Regarding genetic background, XP is caused by defective nucleotide excision repair (NER) pathway. NER is a highly conserved DNA repair mechanism which repairs DNA damage lesions induced by UV radiation, chemicals, and oxidative stress [13]. Malfunctioned NER fails to excise DNA damage lesions among which are the UV-induced cyclobutane pyrimidine dimers (CPDs) and 6-pyrimidine 4-pyrimidone (6-4PPs) photoproducts. These damage lesions persist, distort DNA structure, and ultimately interfere with DNA replication and transcription. Consequently, cell cycle regulation and cellular function are disrupted, the cellular fate would be mutation and tumor formation [13,14]. NER pathway employs a plethora of interacting proteins in two scenarios: the more rapid transcription coupled repair pathway (TCR-NER) which repairs actively transcribed DNA regions and the global genome repair (GGR-NER) which is a general repair mechanism for all the genome, hence, the name global [15]. In the GGR-NER, XPC protein in complex with the human homolog of the yeast RAD23B protein (hHR23B) recognizes DNA damage lesions. XPE also binds to DNA damage lesions and interacts with XPC-hHR23B complex [16]. The XPC-hHR23B complex recruits a nine-subunit transcription factor, TFIIH, whose two subunits, XPB and XPD, function as DNA helicases to locally unwind DNA at damage site. DNA unwinding signals the formation of the pre-incision XPA-RPA (replication protein A) complex and the release of XPC-hHR23B from the site of damage [13]. The XPA-RPA complex anchors two endonucleases XPF and XPG which excise the damage lesion from both sides [17,18]. After excision, the excised DNA leaves a gap which can filled by DNA polymerase δ, κ and/or DNA Pol ε recruited by facilitator proteins such as RPA, proliferating cell nuclear antigen (PCNA), and replication factor C (RF-C) [19]. Finally, DNA ligase I ligates the newly synthesized strand. TCR-NER differs from GGR-NER in its DNA damage recognition step where RNA polymerase II (RNAPII) together with two other proteins; CSA and CSB are employed rather than XPC-hHR23B complex [14,20].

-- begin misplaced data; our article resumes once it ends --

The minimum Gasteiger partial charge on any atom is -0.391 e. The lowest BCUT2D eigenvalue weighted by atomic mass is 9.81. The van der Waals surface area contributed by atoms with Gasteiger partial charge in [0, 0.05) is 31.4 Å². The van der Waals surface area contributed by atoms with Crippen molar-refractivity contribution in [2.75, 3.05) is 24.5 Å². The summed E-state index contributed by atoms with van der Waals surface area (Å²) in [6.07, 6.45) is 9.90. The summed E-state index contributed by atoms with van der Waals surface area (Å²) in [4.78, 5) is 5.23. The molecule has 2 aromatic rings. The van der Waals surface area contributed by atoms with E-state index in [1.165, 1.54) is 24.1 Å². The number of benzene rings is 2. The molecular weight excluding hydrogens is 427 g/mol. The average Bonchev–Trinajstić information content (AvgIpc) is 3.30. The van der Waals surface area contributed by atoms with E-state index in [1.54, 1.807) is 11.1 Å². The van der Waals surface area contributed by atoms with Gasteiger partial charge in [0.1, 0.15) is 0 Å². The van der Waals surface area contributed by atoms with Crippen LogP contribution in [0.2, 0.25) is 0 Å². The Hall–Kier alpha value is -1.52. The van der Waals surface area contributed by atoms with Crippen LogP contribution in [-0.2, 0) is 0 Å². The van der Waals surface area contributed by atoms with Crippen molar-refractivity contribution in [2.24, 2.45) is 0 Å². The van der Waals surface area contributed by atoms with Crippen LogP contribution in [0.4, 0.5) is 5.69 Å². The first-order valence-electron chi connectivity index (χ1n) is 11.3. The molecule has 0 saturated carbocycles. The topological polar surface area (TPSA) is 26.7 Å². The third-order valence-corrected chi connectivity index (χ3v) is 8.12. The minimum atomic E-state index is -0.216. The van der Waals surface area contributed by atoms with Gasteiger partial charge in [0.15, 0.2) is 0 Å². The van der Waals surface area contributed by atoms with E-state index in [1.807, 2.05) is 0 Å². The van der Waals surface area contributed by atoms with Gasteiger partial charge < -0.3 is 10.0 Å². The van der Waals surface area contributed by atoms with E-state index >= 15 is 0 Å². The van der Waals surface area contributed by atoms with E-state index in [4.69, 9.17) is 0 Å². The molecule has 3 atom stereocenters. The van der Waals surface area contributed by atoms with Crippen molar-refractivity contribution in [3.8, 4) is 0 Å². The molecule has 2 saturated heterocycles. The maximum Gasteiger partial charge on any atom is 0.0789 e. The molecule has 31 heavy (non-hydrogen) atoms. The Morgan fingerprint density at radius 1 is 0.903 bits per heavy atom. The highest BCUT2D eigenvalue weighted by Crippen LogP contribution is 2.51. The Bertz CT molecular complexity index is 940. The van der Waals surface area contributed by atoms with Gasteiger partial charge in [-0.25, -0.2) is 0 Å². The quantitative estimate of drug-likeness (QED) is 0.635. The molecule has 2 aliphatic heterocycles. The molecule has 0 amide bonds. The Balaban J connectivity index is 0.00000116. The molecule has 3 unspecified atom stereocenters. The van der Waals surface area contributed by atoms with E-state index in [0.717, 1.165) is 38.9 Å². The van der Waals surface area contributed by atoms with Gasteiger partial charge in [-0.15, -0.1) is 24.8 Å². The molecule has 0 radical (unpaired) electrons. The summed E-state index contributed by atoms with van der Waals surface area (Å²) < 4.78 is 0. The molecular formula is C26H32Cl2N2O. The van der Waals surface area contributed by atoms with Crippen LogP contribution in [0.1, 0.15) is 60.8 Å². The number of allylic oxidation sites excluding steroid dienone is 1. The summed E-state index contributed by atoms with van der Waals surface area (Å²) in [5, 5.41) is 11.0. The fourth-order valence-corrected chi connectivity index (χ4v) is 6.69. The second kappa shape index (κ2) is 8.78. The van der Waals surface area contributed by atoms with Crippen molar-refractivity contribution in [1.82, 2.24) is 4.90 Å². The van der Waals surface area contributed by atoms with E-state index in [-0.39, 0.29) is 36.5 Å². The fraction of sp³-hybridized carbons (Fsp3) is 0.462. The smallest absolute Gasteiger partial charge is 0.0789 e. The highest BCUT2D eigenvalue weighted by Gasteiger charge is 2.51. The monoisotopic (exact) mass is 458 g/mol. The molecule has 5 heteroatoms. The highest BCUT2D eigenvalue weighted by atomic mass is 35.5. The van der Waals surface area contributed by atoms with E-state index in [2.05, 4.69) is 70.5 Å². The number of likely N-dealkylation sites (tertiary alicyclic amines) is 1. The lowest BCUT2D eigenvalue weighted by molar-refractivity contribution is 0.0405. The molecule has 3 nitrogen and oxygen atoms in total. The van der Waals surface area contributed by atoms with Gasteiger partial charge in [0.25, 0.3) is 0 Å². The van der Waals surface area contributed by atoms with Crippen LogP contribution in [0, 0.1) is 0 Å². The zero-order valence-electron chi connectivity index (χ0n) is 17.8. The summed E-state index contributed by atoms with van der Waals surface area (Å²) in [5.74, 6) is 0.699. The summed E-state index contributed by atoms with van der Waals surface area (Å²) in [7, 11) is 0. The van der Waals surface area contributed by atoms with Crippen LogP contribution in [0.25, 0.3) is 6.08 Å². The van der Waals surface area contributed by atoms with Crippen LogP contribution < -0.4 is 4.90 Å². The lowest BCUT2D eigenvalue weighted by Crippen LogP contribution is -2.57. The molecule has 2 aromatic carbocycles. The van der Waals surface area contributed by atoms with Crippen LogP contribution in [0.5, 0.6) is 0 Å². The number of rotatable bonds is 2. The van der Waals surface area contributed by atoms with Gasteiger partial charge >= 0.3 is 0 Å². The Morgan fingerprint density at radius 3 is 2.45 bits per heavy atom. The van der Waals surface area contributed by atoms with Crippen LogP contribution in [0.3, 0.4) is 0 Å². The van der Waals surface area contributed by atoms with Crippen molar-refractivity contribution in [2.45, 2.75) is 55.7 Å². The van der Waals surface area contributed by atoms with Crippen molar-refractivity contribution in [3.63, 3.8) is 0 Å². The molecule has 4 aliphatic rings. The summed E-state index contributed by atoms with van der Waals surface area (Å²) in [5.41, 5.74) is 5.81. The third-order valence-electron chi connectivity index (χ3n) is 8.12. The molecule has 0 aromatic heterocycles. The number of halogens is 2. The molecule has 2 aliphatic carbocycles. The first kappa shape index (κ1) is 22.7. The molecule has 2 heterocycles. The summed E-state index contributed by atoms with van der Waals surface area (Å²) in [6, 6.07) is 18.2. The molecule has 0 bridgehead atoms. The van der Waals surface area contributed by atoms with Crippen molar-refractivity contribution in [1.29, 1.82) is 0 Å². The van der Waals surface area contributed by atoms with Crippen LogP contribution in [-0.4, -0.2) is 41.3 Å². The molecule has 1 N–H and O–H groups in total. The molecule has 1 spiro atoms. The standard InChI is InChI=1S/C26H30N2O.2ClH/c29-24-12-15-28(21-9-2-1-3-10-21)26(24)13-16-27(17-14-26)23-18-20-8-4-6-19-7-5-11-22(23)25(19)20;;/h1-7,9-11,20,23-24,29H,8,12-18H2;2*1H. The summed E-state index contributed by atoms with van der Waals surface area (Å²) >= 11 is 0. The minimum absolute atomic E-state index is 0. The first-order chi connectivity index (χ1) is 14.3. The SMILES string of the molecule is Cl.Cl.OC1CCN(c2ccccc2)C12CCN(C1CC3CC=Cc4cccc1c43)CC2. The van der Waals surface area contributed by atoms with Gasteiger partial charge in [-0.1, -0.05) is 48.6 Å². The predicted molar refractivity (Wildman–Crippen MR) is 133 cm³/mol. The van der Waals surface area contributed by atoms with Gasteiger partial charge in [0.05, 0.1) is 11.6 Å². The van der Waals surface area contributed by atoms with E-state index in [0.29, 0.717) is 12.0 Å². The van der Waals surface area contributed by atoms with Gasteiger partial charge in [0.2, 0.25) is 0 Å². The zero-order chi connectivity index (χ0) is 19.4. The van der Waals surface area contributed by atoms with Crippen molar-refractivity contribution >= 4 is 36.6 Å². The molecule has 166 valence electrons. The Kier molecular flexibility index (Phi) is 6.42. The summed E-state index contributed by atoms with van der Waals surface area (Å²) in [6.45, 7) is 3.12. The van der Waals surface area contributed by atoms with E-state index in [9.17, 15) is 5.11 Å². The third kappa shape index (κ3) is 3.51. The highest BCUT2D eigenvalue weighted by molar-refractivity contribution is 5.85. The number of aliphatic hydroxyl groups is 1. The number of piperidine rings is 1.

XP patients are grouped into seven complementation groups (XP-A to XP-G) corresponding to mutations in one of seven NER proteins (XPA to XPG). An eighth group XP-V is due to mutation in polymerase η gene (Pol H) involved in translesion DNA synthesis [21]. Collectively, XP-A, C, D, and V groups represent 91% of total XP cases worldwide [22]. XP-C complementation group is the most prevalent worldwide, followed by either XP-D in US and Western Europe or XP-A in North African countries [1,23,24]. The incidence of XP in North Africa (e.g., 1:10,000 in Tunisia) and Japan (1:22,000) is substantially higher than US and Western Europe (2–3 per million livebirths) owing to parental consanguinity [23,25,26,27]. In Egypt, consanguineous marriages reach 35%; more than half of which are between first cousins [28,29]. Two earlier studies of XP in Egypt reported XP-A complementation group in three families, XP-C in seven families, and only one family of XP-V via cell fusion complementation studies; however, XP genetic mutations were not analyzed [30,31]. Only two studies identified XP mutations 21 years later. Ridley et al. [32] identified the North African XPC mutation (NM_004628.4: c.1643_1644delTG), carried by 74% of North African XP, in a banked Egyptian XP-C cell line where [33]. Our group were the first to identify three XPA gene mutations in four Egyptian XP patients (XP1GI to XP4NE) with neurological abnormalities [34].